A story in this month’s New Homes looks at the retail situation in Lakeview, with a focus on how high rents are displacing Mom and Pops with national merchants and other more deep pocket tenants. Submitted now for your consideration, another retail issue which in the long run may be more troubling, but which hasn’t received as much attention: chronically empty spaces.
Any vacant real estate is bad news for the property owner, but vacant retail space hurts all of us: any break in the continuum of the city fabric diminishes the urban experience.
The management at the Belden Centre complex at Belden and Clark hasn’t been able to fill the space vacated by Tower Records, which raises the issue of why it closed — and why the Virgin Megastore on Michigan Avenue has similarly gone out of business,
and why Border’s recently disclosed its plan to shutter its stores at North/Halsted, Clark/Diversey and Broadway /Leland [the downtown stores will reportedly remain open].
It doesn’t take an advanced degree to see that this has resulted from an evolving shift in retailing: the transaction in certain commodities is taking place more and more in cyberspace, so retailers are seeing less and less reason to maintain a bricks and mortar presence on the city streets.
It makes you wonder where this is leading.
Shopping online has a lot of advantages — which, apparently, the public increasingly perceives as outweighing its downside. Certainly it makes sense in the books and music categories, in part because the goods are so fungible, but also because e-tailers have tried to make the experience more like being onsite [think Amazon’s “Look Inside” feature and itunes’ previews.]
Other purchases are more complicated. While you still ought to try on clothing and shoes before you buy them, if the fashion accessory or home decor merchandise you see on a website looks ok in the pictures, you really don’t need to see it in the flesh. And if you don’t like it when it’s delivered, you can always send it back.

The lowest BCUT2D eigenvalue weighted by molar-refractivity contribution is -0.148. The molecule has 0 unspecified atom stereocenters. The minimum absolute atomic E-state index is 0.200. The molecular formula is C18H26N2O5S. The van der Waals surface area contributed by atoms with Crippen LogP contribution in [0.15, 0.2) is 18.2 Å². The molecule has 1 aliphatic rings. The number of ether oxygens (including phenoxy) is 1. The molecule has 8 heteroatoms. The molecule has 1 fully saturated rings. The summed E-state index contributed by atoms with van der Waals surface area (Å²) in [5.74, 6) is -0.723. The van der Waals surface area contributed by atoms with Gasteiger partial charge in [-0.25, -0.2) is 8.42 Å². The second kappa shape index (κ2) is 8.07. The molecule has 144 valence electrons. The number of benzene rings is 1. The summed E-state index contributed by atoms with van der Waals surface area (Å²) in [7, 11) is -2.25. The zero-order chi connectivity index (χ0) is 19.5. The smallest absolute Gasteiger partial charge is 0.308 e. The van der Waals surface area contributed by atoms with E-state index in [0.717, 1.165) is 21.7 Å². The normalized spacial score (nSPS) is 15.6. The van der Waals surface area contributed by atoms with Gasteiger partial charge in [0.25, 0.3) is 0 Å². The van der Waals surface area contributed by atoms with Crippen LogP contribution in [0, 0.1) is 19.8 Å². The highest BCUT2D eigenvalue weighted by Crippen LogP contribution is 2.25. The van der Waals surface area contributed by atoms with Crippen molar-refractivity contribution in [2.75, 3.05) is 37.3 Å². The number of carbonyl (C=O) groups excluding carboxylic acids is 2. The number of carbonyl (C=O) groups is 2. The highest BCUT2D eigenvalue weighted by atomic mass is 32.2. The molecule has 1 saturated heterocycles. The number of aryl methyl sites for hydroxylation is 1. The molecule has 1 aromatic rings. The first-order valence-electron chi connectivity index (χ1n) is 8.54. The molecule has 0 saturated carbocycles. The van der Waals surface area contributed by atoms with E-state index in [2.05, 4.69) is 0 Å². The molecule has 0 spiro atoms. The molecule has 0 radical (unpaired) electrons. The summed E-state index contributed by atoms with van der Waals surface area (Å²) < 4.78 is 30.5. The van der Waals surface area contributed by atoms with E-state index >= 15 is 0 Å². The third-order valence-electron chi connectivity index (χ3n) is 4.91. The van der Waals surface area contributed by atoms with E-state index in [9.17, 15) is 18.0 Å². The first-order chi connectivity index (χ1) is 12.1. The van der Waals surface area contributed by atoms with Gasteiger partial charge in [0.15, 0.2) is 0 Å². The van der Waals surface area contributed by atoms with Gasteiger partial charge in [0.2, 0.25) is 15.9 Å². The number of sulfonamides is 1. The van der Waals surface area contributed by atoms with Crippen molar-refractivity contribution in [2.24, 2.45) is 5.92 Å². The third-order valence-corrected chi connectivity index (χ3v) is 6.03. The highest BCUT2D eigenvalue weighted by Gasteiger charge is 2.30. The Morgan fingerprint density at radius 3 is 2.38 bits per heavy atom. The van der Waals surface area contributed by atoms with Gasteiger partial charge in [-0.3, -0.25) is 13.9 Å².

So if bricks and mortar retail is waning as a real estate concept, you have to ask who is going to take up all this empty street level space — particularly the big empty spaces vacated by the likes of Border’s and Virgin. Is it conceivable that the economy has shifted so far that traditional retail tenants will never emerge?
But street level retail in an urban setting doesn’t lend itself quite as well to this kind of thing, and residential use doesn’t really seem like an option. Restaurants are a hard sell, too; the dangers and inconveniences of living or working above them limit where they can locate themselves.
Conversely [there’s almost always a converse], it’s worth noting that, at least in the neighborhoods, you see more and more coffee houses [many of which don’t even feature the image of a smiling green mermaid on the storefront]. Evidently, with so many people telecommuting, there is a need for daytime gathering spaces where people can interact, although you start to wonder whether this is true because when you look in the window of many such “third places,” every person in the joint is transfixed by their laptop screen and not paying the least bit of attention to anyone else in the room.
Also nail salons. There seems to be one on practically every block.
But how many coffee houses can any city neighborhood support? And it’s hard to imagine a nail salon that could churn out enough acrylic wrap sets to justify taking over the 50,000+ square feet or so vacated by Virgin.
We will watch with interest as the commercial real estate types get creative.